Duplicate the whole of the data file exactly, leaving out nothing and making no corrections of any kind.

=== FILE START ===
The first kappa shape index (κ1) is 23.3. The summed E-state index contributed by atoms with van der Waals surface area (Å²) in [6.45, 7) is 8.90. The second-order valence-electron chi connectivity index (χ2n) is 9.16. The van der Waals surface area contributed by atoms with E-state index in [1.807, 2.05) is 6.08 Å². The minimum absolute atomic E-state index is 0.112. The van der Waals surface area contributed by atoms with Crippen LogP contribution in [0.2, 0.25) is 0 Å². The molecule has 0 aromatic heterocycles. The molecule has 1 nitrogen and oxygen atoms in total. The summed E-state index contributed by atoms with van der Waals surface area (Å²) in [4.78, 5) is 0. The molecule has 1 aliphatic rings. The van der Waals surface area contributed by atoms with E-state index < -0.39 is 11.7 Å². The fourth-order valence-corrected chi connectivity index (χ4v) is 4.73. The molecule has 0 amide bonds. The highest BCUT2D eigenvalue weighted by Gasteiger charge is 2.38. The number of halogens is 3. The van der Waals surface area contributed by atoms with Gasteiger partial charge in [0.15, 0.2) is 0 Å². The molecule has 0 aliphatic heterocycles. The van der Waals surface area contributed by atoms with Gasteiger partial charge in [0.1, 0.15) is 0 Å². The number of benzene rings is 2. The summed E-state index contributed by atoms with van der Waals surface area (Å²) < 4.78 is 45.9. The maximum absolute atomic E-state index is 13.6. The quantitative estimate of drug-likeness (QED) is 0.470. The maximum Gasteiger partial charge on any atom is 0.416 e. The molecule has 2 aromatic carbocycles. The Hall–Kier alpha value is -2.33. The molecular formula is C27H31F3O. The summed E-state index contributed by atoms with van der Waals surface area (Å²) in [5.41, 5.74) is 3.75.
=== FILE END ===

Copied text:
The first kappa shape index (κ1) is 23.3. The summed E-state index contributed by atoms with van der Waals surface area (Å²) in [6.45, 7) is 8.90. The second-order valence-electron chi connectivity index (χ2n) is 9.16. The van der Waals surface area contributed by atoms with E-state index in [1.807, 2.05) is 6.08 Å². The minimum absolute atomic E-state index is 0.112. The van der Waals surface area contributed by atoms with Crippen LogP contribution in [0.2, 0.25) is 0 Å². The molecule has 0 aromatic heterocycles. The molecule has 1 nitrogen and oxygen atoms in total. The summed E-state index contributed by atoms with van der Waals surface area (Å²) in [4.78, 5) is 0. The molecule has 1 aliphatic rings. The van der Waals surface area contributed by atoms with E-state index < -0.39 is 11.7 Å². The fourth-order valence-corrected chi connectivity index (χ4v) is 4.73. The molecule has 0 amide bonds. The highest BCUT2D eigenvalue weighted by Gasteiger charge is 2.38. The number of halogens is 3. The van der Waals surface area contributed by atoms with Gasteiger partial charge in [0.15, 0.2) is 0 Å². The molecule has 0 aliphatic heterocycles. The van der Waals surface area contributed by atoms with Gasteiger partial charge in [0.1, 0.15) is 0 Å². The number of benzene rings is 2. The summed E-state index contributed by atoms with van der Waals surface area (Å²) < 4.78 is 45.9. The maximum absolute atomic E-state index is 13.6. The quantitative estimate of drug-likeness (QED) is 0.470. The maximum Gasteiger partial charge on any atom is 0.416 e. The molecule has 2 aromatic carbocycles. The Hall–Kier alpha value is -2.33. The molecular formula is C27H31F3O. The summed E-state index contributed by atoms with van der Waals surface area (Å²) in [5.41, 5.74) is 3.75.